Children and young people in care have told a fostering and adoption charity that such terms used by professionals are too complex or stigmatise them.
The research has informed a glossary called Language That Cares, produced by The Adolescent and Children's Trust (Tact).
Produced alongside workers at 14 local authorities and the children aged from 11 up to older care leavers they support, the glossary suggests alternative words that it hopes all professionals working with children and young people will begin to use.
Young people from Warwickshire told the charity social workers should say "unemployed" or "not in training or in education", rather than labelling young people as "Neet".
"'Neet' is a silly word, no young person knows what it means yet we are called it," they said.
Young person Ashleigh, who helped write the guide, told the charity the word "peers" had left her puzzled. Instead, the guide suggests professionals say "friends".
"When I was a child, my social worker would always call my friends peers, but I didn't really know what peers were at the time, and I'd never really heard anyone use that word before," she said.
The term "placement" was also widely disliked. Young people said "home" or "my house" was better.
"Placement sounds like you are being forced to live there," said a young person supported by Tact.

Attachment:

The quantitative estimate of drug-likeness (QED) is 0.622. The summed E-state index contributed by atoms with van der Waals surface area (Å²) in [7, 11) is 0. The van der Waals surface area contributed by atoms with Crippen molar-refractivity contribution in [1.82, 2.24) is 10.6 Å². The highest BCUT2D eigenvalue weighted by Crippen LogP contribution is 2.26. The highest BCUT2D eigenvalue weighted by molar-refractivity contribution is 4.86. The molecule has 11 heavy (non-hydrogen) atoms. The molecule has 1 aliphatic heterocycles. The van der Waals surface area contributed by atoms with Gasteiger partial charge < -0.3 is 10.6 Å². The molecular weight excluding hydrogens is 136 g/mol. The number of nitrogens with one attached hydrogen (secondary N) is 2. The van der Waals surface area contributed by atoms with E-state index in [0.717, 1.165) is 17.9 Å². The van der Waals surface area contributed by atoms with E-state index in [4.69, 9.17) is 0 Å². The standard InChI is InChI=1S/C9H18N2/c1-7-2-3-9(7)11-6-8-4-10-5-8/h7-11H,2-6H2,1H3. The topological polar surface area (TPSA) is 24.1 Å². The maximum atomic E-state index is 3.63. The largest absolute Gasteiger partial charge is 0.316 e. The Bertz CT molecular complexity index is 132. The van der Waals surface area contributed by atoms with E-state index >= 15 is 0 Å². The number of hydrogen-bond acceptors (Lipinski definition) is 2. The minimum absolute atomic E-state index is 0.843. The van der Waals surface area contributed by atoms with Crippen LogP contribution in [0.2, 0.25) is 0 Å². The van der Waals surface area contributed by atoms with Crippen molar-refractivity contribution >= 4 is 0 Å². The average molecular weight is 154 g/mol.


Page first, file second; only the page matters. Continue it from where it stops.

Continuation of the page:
"This should be a word used more for a temporary placement, not when you see it as your home and have been there a long time," said a young person from York.
Children also disliked being referred to as "LAC" (looked-after children), preferring to be called by their names or "our children", while they wanted the term "PEP" for personal education plan to be used less.
A film by charity Tact, which promotes the interests of children in care
Young people from Rotherham told Tact: "It is not about the word ‘PEP' itself, it is how it is presented in school.
"Some teachers openly announce in class that the LAC student has a PEP meeting and this will arouse the interest from the rest of students, leaving the looked-after student to explain what it is and why they have it."
Tact chief executive Andy Elvin said that using language approved by children would empower them during their experience of being in care.
"Language is a powerful tool for communication but sometimes the way that it is used in social care creates barriers for understanding," he said.
Tact plans to circulate the guide among all local authorities and other professionals working in children's services.
It will also produce updated editions in the future as language and children's needs adapt.